Give rail freight a fair deal

Source: RTM Aug/Sep 15

Philippa Edmunds, manager of Freight on Rail and a member of the Campaign for Better Transport, says the road haulage industry is propped up by a mass of hidden subsidies, in turn affecting the competitiveness of rail freight.
In order for the economy and society to get the best freight solutions, there needs to be a level playing field within road and rail freight transport policy.

What is not generally realised is that the lack of parity between the two modes is a key reason why it is so difficult for rail to compete with HGVs, especially in consumer markets.

So the Campaign for Better Transport carried out research using existing government criteria to investigate this market distortion. The analysis found that HGVs receive a subsidy of about £6.5bn a year and pay less than a third of the costs associated with their activities in terms of road congestion, road collisions, road damage and pollution – which have to be picked up by the taxpayer instead. These conclusions are in line with an MDS Transmodal study in 2007, which found a very similar amount of underpayment: £6bn.

Although the financial framework for rail and road are different, it is generally accepted that in both cases, revenues from moving people (in fuel duty, vehicle excise duty and fares) are to some extent used to support the movement of goods.

Furthermore, this research also highlights that in a number of areas, such as congestion, air pollution, infrastructure maintenance and accidents costs, that once all these factors are recalculated using updated values, the likelihood is that the real subsidy to HGVs will be even greater than this research shows.

The reasons for reviewing these values are as follows:

• As road damage from the heaviest lorries is estimated to be 160,000 times higher than for a typical car, infrastructure damage is being under-estimated. Roads have to be built to a higher specification to cater for HGVs.

• The cost of road collisions involving HGVs are undervalued, as HGVs are now six times more likely than cars to be involved in fatal accidents on local roads.

• Congestion is not properly measured, as government analysis uses undervalued and outdated figures to calculate the cost of delays imposed on others.

• There is a pressing need to review air pollution impacts, especially relating to nitrogen dioxide and particulates despite EU engine improvements.

We believe the government needs to be transparent so the level of subsidy is acknowledged and mechanisms can be used to correct these distortions. The scale of subsidy to HGVs makes a compelling case for equivalently supporting sustainable freight modes, which impose much lower costs on society and the economy. The government’s mode shift grants are designed to recognise the wider advantages of rail but currently support less than 15% of rail traffic.

A long-term stable affordable charging regime that enables direct competition with road freight would allow rail freight to compete more fairly with HGVs. Ongoing investment in the strategic rail freight network and other key routes to enhance capacity and capability for more diversionary routes would add resilience to the network, to make the rail freight offering more viable. Continued and expanded rail freight grants, which are awarded in recognition of the value of removing HGVs from our roads and are only paid for the actual containers removed from the road network, are fundamental to maintaining rail freight traffic. Otherwise, the external costs, i.e. those that HGVs impose on others that are not included (internalised) in their normal operating costs, will continue to be a huge problem to society and the economy. In fact, rail freight produces only about a tenth of the external costs, i.e. costs imposed on others, than HGVs per tonne-km.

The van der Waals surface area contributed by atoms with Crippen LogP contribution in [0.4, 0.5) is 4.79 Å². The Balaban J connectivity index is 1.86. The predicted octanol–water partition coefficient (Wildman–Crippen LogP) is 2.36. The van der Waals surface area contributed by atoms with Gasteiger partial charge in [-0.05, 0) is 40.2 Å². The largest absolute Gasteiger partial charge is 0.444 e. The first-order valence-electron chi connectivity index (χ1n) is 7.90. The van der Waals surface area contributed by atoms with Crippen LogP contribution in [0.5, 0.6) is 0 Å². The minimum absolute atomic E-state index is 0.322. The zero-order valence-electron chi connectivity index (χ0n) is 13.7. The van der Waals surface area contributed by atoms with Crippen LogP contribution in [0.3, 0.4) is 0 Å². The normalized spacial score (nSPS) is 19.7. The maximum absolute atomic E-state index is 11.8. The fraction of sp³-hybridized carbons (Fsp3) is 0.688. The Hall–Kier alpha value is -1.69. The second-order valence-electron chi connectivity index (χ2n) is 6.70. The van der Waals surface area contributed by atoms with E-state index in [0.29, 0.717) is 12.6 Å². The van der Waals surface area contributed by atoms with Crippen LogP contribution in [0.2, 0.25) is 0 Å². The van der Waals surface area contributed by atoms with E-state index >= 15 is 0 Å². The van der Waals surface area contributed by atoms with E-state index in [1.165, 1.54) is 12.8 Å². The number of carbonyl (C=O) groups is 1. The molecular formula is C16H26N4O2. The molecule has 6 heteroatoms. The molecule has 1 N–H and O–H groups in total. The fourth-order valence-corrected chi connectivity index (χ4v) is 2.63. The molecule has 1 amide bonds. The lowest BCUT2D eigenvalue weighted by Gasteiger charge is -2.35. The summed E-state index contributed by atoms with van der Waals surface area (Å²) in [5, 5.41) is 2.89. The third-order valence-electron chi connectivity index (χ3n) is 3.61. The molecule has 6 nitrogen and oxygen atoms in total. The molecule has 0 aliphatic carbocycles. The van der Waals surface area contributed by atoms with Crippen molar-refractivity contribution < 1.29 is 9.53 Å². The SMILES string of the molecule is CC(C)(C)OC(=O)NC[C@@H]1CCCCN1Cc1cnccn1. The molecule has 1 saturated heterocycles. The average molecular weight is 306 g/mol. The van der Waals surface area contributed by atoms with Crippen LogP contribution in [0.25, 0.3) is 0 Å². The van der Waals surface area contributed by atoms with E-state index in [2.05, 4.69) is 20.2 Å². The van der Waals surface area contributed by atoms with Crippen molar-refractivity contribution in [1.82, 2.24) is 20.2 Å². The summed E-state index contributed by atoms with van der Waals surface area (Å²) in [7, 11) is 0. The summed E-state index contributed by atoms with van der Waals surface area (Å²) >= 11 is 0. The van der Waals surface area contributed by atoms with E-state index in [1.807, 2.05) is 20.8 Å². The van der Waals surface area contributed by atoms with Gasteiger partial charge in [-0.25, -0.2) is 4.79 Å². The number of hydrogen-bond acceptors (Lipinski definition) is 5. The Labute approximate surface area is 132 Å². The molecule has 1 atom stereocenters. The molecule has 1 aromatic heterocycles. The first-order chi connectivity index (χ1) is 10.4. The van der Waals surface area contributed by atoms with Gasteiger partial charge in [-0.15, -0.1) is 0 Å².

The new role of the Office of Rail & Road (ORR) monitoring Highways England (HE) represents a key opportunity to improve integration between the different freight modes. The ORR, which says cost transparency is necessary to support effective decision making, already has core skills in assessing performance that it can use to analyse outcomes on HE projects, set benchmarking and monitor expenditure against budgets to allow more scrutiny. The ability to compare costs and subsidies across both modes would be very valuable, as it would enable government to fully compare the costs and benefits of different modes, social outcomes and opportunities for efficiency.

Worryingly, as a result of the economic distortion caused by a lack of internalisation of HGV costs, not only is there poor economic efficiency but also scarce government resources could be misallocated as funding decisions are made on flawed premises. Currently road haulage is very competitive but not very efficient; almost 30% of HGVs are driving around completely empty and almost half of HGVs are partially loaded either by weight or volume.

As an industry, we all know that rail freight has excellent economic, social and environmental credentials with far lower adverse impacts on UK plc and on society than HGVs. Road and rail complement each other; as well as traditional bulk cargoes, rail is well-placed to offer long-distance trunk haul. Rail freight is worth £1.6bn per annum to UK plc and as rail minister Claire Perry MP mentioned in June has seen a “remarkable rise” recently.

Each year the rail freight industry carries goods worth over £30bn, ranging from high-end whiskies and luxury cars to supermarket products, steel, cement and coal. A quarter of consumer goods imported into the UK are transported by rail. A fair deal for rail freight would be a win/win for the economy, society and the planet.


Leora   19/11/2015 at 16:58


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